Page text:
Josephus Daniels and Naval Aviation 1914

  He was the founder and editor of the Raleigh News and Observer in Raleigh, North Carolina, and had little previous experience with the Navy. As a supporter of Woodrow Wilson in 1911, Daniels was appointed the new president’s Secretary of the Navy. As his assistant secretary, Daniels selected an aristocratic young New York politician named Franklin D. [...]

Polaris Launches 07 January 1960

As a young boy boating around Charleston Harbor in the 1960′s, I had to be careful to watch for the wakes of departing and returning Polaris missile submarines, called by the Navy… Fleet Ballistic Submarines or FBMs.  The Cold War would change life in Charleston, South Carolina. New facilities for nuclear submarines at the Charleston [...]

Puckered Penguins Make History, 20 December 1955

Two P2V Neptune and two R5D Skymaster aircraft of VX-6 , aka the Puckered Penguins, completed the first air transportation link with Antarctica by establishing a route between Christchurch, New Zealand and McMurdo Naval Air Facility, Antarctica on 20 December 1955. This link by naval aviation was vital in Operation Deep Freeze I,  which  would [...]

USS Lexington, CV-2, Commissioned 1927

Testifying before the House Naval Affairs Committee on 21 February 1922, Bureau of Naval Aeronautics Chief, Rear Admiral William A. Moffett, told the committee that unless the United States built the “full allowance of carriers assigned to us by the terms of the treaty (Washington Naval Conference Treaty 1922)…our Navy can never be anything but [...]

First dive bombing tests 1926

The first dive bombing exercise by the United States Navy was reported on 13 December 1926 by Rear Admiral J. M. Reeves. The Boeing FB-5 and the Curtiss F6C were used as dive bombing platforms. Naval aviators from VF-2 (today’s VFA-2) scored 19 hits with 45 bombs on a target 100 feet by 45 feet. [...]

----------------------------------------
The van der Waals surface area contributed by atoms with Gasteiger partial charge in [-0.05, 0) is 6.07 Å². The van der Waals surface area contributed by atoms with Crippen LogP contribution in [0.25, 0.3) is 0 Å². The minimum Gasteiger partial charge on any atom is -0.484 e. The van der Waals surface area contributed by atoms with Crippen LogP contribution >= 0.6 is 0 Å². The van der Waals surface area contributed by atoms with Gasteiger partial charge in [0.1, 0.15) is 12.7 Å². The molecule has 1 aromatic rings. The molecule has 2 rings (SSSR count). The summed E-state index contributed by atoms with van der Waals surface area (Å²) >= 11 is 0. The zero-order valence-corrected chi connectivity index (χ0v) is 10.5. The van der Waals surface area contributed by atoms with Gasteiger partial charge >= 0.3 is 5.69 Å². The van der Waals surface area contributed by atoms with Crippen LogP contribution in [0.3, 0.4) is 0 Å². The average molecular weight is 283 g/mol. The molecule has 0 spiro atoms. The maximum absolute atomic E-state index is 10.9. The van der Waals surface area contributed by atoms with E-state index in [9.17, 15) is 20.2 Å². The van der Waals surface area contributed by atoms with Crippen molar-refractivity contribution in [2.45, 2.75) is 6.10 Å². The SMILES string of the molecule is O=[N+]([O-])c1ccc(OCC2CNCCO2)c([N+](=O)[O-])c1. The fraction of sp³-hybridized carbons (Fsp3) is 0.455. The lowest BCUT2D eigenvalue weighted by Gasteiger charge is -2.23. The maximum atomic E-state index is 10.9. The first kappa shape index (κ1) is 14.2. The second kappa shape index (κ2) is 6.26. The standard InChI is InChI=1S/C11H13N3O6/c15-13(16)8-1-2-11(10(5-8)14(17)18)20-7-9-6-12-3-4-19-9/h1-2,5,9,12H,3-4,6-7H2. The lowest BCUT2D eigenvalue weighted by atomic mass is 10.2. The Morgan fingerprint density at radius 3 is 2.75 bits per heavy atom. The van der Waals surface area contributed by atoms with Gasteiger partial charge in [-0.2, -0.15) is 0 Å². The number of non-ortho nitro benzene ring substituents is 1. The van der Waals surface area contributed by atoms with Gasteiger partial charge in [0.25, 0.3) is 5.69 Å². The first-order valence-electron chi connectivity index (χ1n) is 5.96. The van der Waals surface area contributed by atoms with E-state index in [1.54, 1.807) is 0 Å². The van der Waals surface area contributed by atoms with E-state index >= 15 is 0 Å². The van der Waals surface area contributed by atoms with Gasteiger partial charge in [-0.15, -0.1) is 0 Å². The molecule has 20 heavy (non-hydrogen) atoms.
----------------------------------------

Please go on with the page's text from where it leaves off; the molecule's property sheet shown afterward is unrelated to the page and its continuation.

No Christmas For Valley Forge, 06 December 1950

Arriving at San Diego on 01 December 1950 from her first successful Korean combat cruise, the Valley Forge’s crew were dreaming of being home by Christmas. Indeed, most of the armed forces in Korea were dreaming of the war over by Christmas, after MacArthur’s successful amphibious landing at Inchon in mid-September and the roll back [...]

End of the Airship Era, 1959?

On 30 November 1959, the Airship Training Group at Naval Air Station (NAS) Glynco, Georgia, was decommissioned, bringing an end to lighter-than-air training in the United States Navy.  Click on this link to learn more about the history of Navy airships… NAS Glynco was constructed in World War II and featured two blimp hangars that [...]

First combat air patrol 1917

On 22 November 1917, a Tellier seaplane flown by a naval aviator, Ensign Kenneth R. Smith, was forced down at sea on his flight out of Naval Air Station LeCroisic at the mouth of the Loire River to investigate a report of German submarines south of Belle Isle.  Two days later and minutes before his [...]

Antiaircraft Gunfire Director – The Mark 19

With the advent of high-flying and high-speed aircraft, the United States Navy was faced with a new problem, which was ignored until Billy Mitchell’s demonstration of air power in the sinking of the German battleship Ostfriesland in 1921. In 1925 Ford Instrument built an antiaircraft gun director in response to a navy request and delivered [...]

Radio Technology in Naval Aviation 1918

On 17 November 1918 an H-16 flying boat from Naval Air Station Norfolk, Virginia, detected a radio signal via their British six-stage amplifier radio direction finder from a Virginia radio station located at Arlington, Virginia, a distance of 150 miles. Not only had the Navy entered the world of aviation, but now was helping in [...]